Generation-X is the quiet and unassuming middle child of two loud and outspoken generations. Gen-Xers are sandwiched between the Baby Boomers and Millennials -- two of the most talked about and over-analyzed generations... Gen-Xers are now in their early 40s to mid 50s and should be in the prime of their careers. However, according to the Harvard Business Review, this group is being overlooked once again. Gen-X leaders, according to a report cited by HBR, received only one or no promotions in the past five years, whereas Millennials and Baby Boomers received two or more promotions during the very same time period... Ironically, although being passed over for promotions, this generation shows a high degree of loyalty to its employers... U.S. population trends are working against them (Gen-Xers). Due to longer life spans and insufficient retirement savings, many Baby Boomers are delaying retirement and clinging onto their jobs. Meanwhile, Millennials are looking to rapidly advance their careers. This pits both groups against the Gen-Xers. It's hard to climb the corporate ladder when there is a Baby Boomer on the upper rung. To make matters worse, the Millennials are tugging at their legs, while they’re trying to make their speedy ascent... Millennials are viewed as being overly vocal about attaining promotions or switching jobs when they are not promoted fast enough. Management is in a bind. If they don’t take care of this generation by offering promotions, more money and titles, they’ll leave. The Baby Boomers are stubbornly staying put. Therefore, Gen-X is caught in the crossfire between the two generations and often loses out to both -- with respect to career growth. According to HBR, to add salt to injury, Gen-X employees “are bearing the brunt of the workload.” The Gen-Xers are being penalized for their corporate loyalty and tendency to not make waves.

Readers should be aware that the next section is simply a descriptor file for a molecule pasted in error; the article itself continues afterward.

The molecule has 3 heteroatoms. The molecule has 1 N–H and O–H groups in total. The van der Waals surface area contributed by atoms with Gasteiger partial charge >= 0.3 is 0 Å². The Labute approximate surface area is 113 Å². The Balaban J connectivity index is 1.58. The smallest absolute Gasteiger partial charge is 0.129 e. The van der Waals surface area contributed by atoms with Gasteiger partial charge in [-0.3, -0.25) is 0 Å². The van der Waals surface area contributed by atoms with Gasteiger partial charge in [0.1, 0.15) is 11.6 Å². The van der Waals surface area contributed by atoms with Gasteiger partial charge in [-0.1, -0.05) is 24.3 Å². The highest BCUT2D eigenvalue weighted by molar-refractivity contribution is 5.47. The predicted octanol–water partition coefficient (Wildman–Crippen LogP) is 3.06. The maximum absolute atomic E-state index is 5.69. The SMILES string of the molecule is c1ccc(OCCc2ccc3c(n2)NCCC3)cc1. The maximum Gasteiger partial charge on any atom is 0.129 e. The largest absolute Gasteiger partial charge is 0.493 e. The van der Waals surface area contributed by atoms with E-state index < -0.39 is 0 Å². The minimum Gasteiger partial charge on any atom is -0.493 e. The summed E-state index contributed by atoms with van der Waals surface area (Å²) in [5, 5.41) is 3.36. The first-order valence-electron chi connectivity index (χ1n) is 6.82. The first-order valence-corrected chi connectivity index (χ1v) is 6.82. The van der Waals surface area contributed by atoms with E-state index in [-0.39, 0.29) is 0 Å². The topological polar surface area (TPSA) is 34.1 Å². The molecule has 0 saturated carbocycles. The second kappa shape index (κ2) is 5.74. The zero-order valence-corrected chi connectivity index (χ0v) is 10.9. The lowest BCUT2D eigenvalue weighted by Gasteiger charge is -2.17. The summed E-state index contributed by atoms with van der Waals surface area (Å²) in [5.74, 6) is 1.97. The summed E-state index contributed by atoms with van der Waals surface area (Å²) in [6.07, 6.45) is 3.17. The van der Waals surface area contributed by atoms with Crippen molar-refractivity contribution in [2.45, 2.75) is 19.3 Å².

Having been in the work world for the past 35 years, I can tell you that Forbes hit the nail on the head with this article! Many of those in Generation X are losing out in the corporate world to Baby Boomers and Millennials. I've seen it in numerous workplaces. I'm aiming to stroll into retirement with my wife within the next 13 to 15 years. I'm sure there won't be many, if any, changes in the corporate environment for Gen-Xers within that time. We've been a hard-working generation that started our professional careers many years before the Internet was in existence. In fact, many of us started working in offices when typewriters were more common on desks than computers.

Generation X has higher high school graduation rates than previous generations, and has received more university degrees than any other generation. Surveys have shown that Generation X in the workplace generates the most revenue; is most adaptable; is best at building relationships; surpasses other generations in problem solving; and, excels in collaborating. In addition, Gen-Xers are said to have the best balance between work and life. It's about time for corporate America to truly recognize, and reward, the work that is being accomplished by Generation X.

Keep Reaching For Life's Mileposts,

Paul Staso

Tuesday, August 13, 2019

"Yesterday is gone. Tomorrow has not yet come. We have only today."

My life has so drastically -- and wonderfully -- changed in the past 10 years. Ten years ago I was experiencing yet another adventure run, that one being 500 miles through Alaska (where I grew up). I had close encounters with moose and caribou, and even had an opportunity to be a guest speaker at the elementary school I attended in the mid-1970s. The "2009" photo accompanying this writing shows me standing on top of my support stroller in Denali National Park. The Alaska endeavor was just one of many where I would log hundreds of miles alone, pounding my body into the ground. In a way, it was therapeutic for what I was dealing with in my life at the time. Eventually, I would cross a few finish lines in my life. However, there were new starting lines waiting for me.